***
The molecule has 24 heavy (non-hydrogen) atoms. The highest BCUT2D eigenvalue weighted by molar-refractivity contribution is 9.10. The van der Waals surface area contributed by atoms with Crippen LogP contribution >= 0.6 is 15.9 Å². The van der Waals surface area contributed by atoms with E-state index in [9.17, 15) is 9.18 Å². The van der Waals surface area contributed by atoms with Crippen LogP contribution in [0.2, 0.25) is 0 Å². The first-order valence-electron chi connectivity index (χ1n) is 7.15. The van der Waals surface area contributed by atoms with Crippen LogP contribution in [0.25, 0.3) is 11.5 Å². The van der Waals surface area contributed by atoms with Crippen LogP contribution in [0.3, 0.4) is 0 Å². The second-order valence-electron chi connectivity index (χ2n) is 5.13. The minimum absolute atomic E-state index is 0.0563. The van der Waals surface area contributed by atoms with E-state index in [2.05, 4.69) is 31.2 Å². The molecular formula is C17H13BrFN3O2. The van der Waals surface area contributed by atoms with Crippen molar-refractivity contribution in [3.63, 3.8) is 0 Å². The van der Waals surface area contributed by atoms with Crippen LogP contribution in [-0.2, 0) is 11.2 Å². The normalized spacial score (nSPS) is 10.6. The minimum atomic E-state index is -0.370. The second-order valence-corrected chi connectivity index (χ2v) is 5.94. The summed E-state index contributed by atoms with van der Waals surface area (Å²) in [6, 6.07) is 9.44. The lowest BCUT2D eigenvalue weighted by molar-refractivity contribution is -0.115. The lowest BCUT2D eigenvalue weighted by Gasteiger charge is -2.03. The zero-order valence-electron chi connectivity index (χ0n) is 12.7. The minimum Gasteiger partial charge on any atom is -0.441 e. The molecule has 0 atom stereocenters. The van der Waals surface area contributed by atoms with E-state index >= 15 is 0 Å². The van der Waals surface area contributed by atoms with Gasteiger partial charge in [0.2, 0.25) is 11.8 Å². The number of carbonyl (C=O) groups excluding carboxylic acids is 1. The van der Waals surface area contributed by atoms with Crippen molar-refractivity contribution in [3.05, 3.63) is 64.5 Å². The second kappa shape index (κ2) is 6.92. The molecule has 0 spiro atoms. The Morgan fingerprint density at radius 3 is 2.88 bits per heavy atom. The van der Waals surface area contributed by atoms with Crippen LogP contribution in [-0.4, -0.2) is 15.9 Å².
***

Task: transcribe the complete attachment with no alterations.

The molecule has 24 heavy (non-hydrogen) atoms. The highest BCUT2D eigenvalue weighted by molar-refractivity contribution is 9.10. The van der Waals surface area contributed by atoms with Crippen LogP contribution >= 0.6 is 15.9 Å². The van der Waals surface area contributed by atoms with E-state index in [9.17, 15) is 9.18 Å². The van der Waals surface area contributed by atoms with Crippen LogP contribution in [0.2, 0.25) is 0 Å². The first-order valence-electron chi connectivity index (χ1n) is 7.15. The van der Waals surface area contributed by atoms with Crippen LogP contribution in [0.25, 0.3) is 11.5 Å². The van der Waals surface area contributed by atoms with Crippen LogP contribution in [0.3, 0.4) is 0 Å². The second-order valence-electron chi connectivity index (χ2n) is 5.13. The minimum absolute atomic E-state index is 0.0563. The van der Waals surface area contributed by atoms with E-state index in [2.05, 4.69) is 31.2 Å². The molecular formula is C17H13BrFN3O2. The van der Waals surface area contributed by atoms with Crippen molar-refractivity contribution in [3.63, 3.8) is 0 Å². The van der Waals surface area contributed by atoms with Crippen LogP contribution in [-0.2, 0) is 11.2 Å². The normalized spacial score (nSPS) is 10.6. The minimum atomic E-state index is -0.370. The second-order valence-corrected chi connectivity index (χ2v) is 5.94. The summed E-state index contributed by atoms with van der Waals surface area (Å²) in [6, 6.07) is 9.44. The lowest BCUT2D eigenvalue weighted by molar-refractivity contribution is -0.115. The lowest BCUT2D eigenvalue weighted by Gasteiger charge is -2.03. The zero-order valence-electron chi connectivity index (χ0n) is 12.7. The minimum Gasteiger partial charge on any atom is -0.441 e. The molecule has 0 atom stereocenters. The van der Waals surface area contributed by atoms with E-state index >= 15 is 0 Å². The van der Waals surface area contributed by atoms with Gasteiger partial charge in [0.2, 0.25) is 11.8 Å². The number of carbonyl (C=O) groups excluding carboxylic acids is 1. The van der Waals surface area contributed by atoms with Crippen molar-refractivity contribution in [3.05, 3.63) is 64.5 Å². The second kappa shape index (κ2) is 6.92. The molecule has 0 spiro atoms. The Morgan fingerprint density at radius 3 is 2.88 bits per heavy atom. The van der Waals surface area contributed by atoms with Crippen LogP contribution in [-0.4, -0.2) is 15.9 Å².